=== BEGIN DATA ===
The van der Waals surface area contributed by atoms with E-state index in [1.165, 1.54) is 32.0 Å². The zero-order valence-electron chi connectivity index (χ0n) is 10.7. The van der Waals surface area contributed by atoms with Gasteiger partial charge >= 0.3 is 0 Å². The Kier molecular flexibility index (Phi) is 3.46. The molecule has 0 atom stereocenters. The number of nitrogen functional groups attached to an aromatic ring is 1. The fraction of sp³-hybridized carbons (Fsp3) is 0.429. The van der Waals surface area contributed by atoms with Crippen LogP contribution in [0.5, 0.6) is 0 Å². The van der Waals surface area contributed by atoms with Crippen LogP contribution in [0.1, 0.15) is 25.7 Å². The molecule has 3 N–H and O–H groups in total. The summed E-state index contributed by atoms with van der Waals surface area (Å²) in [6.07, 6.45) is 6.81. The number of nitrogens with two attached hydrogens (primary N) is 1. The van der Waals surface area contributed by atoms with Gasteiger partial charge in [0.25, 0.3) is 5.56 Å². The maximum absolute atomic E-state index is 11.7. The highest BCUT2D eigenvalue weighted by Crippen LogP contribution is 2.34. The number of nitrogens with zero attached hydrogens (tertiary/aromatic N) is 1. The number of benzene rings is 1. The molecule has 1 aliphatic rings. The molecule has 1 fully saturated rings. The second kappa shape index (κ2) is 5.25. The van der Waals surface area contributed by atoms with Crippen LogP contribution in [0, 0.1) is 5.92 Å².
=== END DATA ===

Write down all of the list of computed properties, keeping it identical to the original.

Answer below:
The van der Waals surface area contributed by atoms with E-state index in [1.165, 1.54) is 32.0 Å². The zero-order valence-electron chi connectivity index (χ0n) is 10.7. The van der Waals surface area contributed by atoms with Gasteiger partial charge >= 0.3 is 0 Å². The Kier molecular flexibility index (Phi) is 3.46. The molecule has 0 atom stereocenters. The number of nitrogen functional groups attached to an aromatic ring is 1. The fraction of sp³-hybridized carbons (Fsp3) is 0.429. The van der Waals surface area contributed by atoms with Crippen LogP contribution in [0.5, 0.6) is 0 Å². The van der Waals surface area contributed by atoms with Crippen LogP contribution in [0.1, 0.15) is 25.7 Å². The molecule has 3 N–H and O–H groups in total. The summed E-state index contributed by atoms with van der Waals surface area (Å²) in [6.07, 6.45) is 6.81. The number of nitrogens with two attached hydrogens (primary N) is 1. The van der Waals surface area contributed by atoms with Gasteiger partial charge in [0.25, 0.3) is 5.56 Å². The maximum absolute atomic E-state index is 11.7. The highest BCUT2D eigenvalue weighted by Crippen LogP contribution is 2.34. The number of nitrogens with zero attached hydrogens (tertiary/aromatic N) is 1. The number of benzene rings is 1. The molecule has 1 aliphatic rings. The molecule has 1 fully saturated rings. The second kappa shape index (κ2) is 5.25. The van der Waals surface area contributed by atoms with Crippen LogP contribution in [0, 0.1) is 5.92 Å².